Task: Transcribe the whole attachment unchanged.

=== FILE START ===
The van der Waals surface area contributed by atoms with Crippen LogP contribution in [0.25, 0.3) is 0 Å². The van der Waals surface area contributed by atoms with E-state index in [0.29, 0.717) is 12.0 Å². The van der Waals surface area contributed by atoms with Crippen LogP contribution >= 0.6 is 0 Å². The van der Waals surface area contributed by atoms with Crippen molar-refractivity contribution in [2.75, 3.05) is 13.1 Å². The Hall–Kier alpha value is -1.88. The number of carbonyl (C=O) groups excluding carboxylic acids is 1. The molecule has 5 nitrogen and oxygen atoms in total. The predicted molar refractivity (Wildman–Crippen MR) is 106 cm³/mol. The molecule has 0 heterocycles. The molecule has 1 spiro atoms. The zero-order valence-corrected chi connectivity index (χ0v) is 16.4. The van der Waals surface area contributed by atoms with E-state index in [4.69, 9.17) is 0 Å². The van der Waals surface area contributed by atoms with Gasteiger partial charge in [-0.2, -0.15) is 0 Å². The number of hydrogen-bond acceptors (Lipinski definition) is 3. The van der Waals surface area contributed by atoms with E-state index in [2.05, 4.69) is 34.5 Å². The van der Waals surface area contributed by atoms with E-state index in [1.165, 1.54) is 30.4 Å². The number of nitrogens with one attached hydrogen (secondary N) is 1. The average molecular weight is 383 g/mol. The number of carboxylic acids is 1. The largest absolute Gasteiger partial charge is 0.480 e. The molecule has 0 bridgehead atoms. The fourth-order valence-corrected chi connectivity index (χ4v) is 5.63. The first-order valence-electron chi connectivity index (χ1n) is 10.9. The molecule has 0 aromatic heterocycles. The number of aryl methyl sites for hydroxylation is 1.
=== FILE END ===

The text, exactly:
The van der Waals surface area contributed by atoms with Crippen LogP contribution in [0.25, 0.3) is 0 Å². The van der Waals surface area contributed by atoms with E-state index in [0.29, 0.717) is 12.0 Å². The van der Waals surface area contributed by atoms with Crippen LogP contribution >= 0.6 is 0 Å². The van der Waals surface area contributed by atoms with Crippen molar-refractivity contribution in [2.75, 3.05) is 13.1 Å². The Hall–Kier alpha value is -1.88. The number of carbonyl (C=O) groups excluding carboxylic acids is 1. The molecule has 5 nitrogen and oxygen atoms in total. The predicted molar refractivity (Wildman–Crippen MR) is 106 cm³/mol. The molecule has 0 heterocycles. The molecule has 1 spiro atoms. The zero-order valence-corrected chi connectivity index (χ0v) is 16.4. The van der Waals surface area contributed by atoms with E-state index in [4.69, 9.17) is 0 Å². The van der Waals surface area contributed by atoms with Gasteiger partial charge in [-0.2, -0.15) is 0 Å². The number of hydrogen-bond acceptors (Lipinski definition) is 3. The van der Waals surface area contributed by atoms with E-state index in [2.05, 4.69) is 34.5 Å². The van der Waals surface area contributed by atoms with E-state index in [1.165, 1.54) is 30.4 Å². The number of nitrogens with one attached hydrogen (secondary N) is 1. The average molecular weight is 383 g/mol. The number of carboxylic acids is 1. The largest absolute Gasteiger partial charge is 0.480 e. The molecule has 0 bridgehead atoms. The fourth-order valence-corrected chi connectivity index (χ4v) is 5.63. The first-order valence-electron chi connectivity index (χ1n) is 10.9. The molecule has 0 aromatic heterocycles. The number of aryl methyl sites for hydroxylation is 1.